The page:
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  In-Flight Icing
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  Turbulence
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Turbulence

Engine Loss Turbulence has long been considered a priority problem for commercial airlines as it is the single greatest cause of injuries to flight attendants and passengers as well as causing structural damage to the aircraft. Because turbulence is a small-scale phenomenon with length scales of tens to hundreds of meters, it is difficult to observe with traditional systems, models or satellites. It is possible to use satellites to measure larger scale features leading to clear air or convectively induced turbulence. Scientists at NCAR, UAH and UW CIMSS have developed a number of such turbulence applications and are now conducting research to integrate them into expert systems and weather models to produce warning products. One such product is the Graphical Turbulence Guidance (GTG) product developed at NCAR by Dr. Robert Sharman, who leads the FAA AWRP Turbulence Product Development Team.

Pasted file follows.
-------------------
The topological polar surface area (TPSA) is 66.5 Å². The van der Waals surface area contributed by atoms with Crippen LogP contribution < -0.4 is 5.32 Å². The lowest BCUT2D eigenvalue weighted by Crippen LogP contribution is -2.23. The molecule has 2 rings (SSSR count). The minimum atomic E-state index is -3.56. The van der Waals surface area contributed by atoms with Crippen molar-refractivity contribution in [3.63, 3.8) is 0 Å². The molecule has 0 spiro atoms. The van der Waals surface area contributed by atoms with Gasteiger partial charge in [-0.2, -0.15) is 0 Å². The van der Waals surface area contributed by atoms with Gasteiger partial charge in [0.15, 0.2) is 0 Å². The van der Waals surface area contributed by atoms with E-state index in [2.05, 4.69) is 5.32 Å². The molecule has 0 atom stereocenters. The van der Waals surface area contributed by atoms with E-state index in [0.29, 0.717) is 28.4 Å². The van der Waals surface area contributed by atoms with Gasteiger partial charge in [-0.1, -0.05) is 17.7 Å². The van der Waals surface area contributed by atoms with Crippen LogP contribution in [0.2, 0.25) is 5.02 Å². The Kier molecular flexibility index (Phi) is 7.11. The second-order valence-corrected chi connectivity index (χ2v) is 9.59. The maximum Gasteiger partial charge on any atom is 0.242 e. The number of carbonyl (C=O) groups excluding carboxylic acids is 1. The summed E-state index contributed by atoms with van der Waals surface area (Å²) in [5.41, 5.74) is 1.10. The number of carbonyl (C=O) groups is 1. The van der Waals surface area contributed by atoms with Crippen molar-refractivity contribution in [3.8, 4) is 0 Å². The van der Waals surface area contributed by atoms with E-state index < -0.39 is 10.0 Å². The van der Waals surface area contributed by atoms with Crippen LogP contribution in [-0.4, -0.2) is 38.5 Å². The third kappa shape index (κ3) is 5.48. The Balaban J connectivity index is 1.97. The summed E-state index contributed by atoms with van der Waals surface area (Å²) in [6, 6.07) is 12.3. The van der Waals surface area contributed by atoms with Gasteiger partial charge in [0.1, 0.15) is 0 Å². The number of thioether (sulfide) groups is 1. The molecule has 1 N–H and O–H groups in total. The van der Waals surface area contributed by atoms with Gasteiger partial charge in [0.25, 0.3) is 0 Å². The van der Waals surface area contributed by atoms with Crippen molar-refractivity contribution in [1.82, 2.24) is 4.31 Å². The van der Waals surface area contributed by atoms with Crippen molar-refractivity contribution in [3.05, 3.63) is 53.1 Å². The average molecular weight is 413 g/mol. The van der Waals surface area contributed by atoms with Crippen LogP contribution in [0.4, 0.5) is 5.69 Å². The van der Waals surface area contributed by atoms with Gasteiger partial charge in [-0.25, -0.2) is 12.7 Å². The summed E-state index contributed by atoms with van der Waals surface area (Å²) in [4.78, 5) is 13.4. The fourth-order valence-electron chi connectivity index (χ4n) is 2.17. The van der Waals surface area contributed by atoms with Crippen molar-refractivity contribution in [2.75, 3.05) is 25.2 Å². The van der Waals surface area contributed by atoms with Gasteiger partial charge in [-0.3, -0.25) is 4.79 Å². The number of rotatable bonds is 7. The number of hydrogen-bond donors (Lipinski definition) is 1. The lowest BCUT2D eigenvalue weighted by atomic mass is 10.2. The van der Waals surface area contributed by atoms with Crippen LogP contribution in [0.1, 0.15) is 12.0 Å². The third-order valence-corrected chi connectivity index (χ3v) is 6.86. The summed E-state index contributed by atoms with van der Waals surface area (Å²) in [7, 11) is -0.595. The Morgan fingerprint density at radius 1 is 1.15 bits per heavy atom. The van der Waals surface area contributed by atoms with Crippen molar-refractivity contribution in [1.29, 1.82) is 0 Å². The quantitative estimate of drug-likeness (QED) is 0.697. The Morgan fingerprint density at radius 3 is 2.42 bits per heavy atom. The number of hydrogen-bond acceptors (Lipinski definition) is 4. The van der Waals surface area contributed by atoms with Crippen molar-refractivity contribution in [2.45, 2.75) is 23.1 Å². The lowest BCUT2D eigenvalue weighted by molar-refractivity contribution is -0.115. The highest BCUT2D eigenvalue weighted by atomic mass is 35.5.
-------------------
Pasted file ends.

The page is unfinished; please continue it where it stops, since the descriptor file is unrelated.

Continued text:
Mountain wave turbulence Two common sources of turbulence are from breaking waves associated with flow over mountains and other terrain and tropospause folding, where the lower boundary of the stratosphere intrudes into the troposphere. ASAP has developed an automated mountain wave identification algorithm for clouds and water vapor features that can be used with GOES or MODIS imagery. Also, an ASAP turbulence prediction tool that effectively identifies instabilities in and near tropopause folds has been developed utilizing upper tropospheric-specific humidity products derived from the GOES water vapor channel and corrected for satellite viewing angle and temperature.




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NASA  
Curator: Jay Madigan
NASA Responsible Official:
   John Murray
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